English AP III
September 30, 2013
Critical Analysis Essay
McPherson effectively analyzes the ambivalence of the A as a symbol in Hawthorne's The Scarlet Letter by contrasting his personal views of the A's meaning against the Puritan opinion of the A as an emblem of sin. By examining McPherson's idea that Hawthorne places multiple meanings in one symbol, it becomes clear that the main icons of The Scarlet Letter are subject to be interpreted in many different and even opposing ways.
To offer a clear line of vision in regards to what McPherson sees and construes from the A symbol in The Scarlet Letter, it is necessary to understand that McPherson employs an unbiased tone throughout his criticism. By refusing to cast judgment on Hester's crime of passion, he fairly discusses and explores two sides of interpretation in regards to the A; the idea that the A is a sign that represents the innate characteristics of the human race, versus the Puritanical view of the meaning in which the A is a sign of original sin.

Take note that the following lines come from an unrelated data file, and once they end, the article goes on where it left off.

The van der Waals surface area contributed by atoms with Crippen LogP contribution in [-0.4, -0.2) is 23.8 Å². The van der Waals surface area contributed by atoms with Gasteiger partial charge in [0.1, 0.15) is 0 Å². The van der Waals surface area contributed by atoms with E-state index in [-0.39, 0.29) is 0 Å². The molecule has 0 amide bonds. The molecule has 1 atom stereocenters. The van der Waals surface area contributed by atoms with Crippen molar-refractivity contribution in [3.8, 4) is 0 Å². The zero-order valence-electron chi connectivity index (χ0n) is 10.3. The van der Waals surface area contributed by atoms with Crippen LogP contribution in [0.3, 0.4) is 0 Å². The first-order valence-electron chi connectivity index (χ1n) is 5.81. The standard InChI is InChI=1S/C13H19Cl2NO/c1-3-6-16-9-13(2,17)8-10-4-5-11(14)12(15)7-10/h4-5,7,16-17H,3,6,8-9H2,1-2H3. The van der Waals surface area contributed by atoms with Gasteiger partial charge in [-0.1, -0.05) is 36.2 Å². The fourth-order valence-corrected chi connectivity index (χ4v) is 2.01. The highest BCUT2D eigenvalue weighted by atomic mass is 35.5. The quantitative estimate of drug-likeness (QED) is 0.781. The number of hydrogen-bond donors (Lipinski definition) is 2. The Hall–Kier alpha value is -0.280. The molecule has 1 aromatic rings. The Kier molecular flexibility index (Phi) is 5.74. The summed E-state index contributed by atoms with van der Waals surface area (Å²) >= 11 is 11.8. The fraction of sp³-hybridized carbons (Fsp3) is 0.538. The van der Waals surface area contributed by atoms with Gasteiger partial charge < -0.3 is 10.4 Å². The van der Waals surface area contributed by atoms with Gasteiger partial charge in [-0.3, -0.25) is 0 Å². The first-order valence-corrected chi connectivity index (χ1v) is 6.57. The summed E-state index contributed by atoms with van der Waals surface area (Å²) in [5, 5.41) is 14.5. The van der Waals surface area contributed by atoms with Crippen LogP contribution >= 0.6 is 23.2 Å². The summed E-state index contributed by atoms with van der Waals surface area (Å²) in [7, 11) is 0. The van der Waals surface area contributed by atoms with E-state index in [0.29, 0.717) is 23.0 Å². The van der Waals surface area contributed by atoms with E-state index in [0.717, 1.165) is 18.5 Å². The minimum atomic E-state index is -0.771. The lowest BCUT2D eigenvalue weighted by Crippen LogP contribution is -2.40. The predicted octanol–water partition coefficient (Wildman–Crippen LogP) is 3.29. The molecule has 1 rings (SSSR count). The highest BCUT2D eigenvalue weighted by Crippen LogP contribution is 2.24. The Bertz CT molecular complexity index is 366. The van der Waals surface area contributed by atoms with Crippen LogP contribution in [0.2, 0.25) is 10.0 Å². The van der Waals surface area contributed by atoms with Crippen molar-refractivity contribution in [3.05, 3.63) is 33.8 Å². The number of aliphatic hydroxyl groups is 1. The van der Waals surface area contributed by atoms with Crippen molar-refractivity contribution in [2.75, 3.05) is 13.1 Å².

McPherson states that the scarlet letter is Hawthorne's "emblem of the human heart," (90) a symbol of all that is a good and evil in humanity, and a constant reminder of mankind's inherent imperfections. In this line of thought, Hawthorne desires the scarlet letter to be something by which all people can identify with, and understand. McPherson points out that, when further examining Hawthorne's compassionate and admiring tone towards the A and Hester herself, the reader is led to reconsider its topical "Puritan meaning" (92) and entertain the idea of another, less harsh interpretation. McPherson again pushes the idea that one key way of interpreting the A is as a symbol that "speaks of mankind and...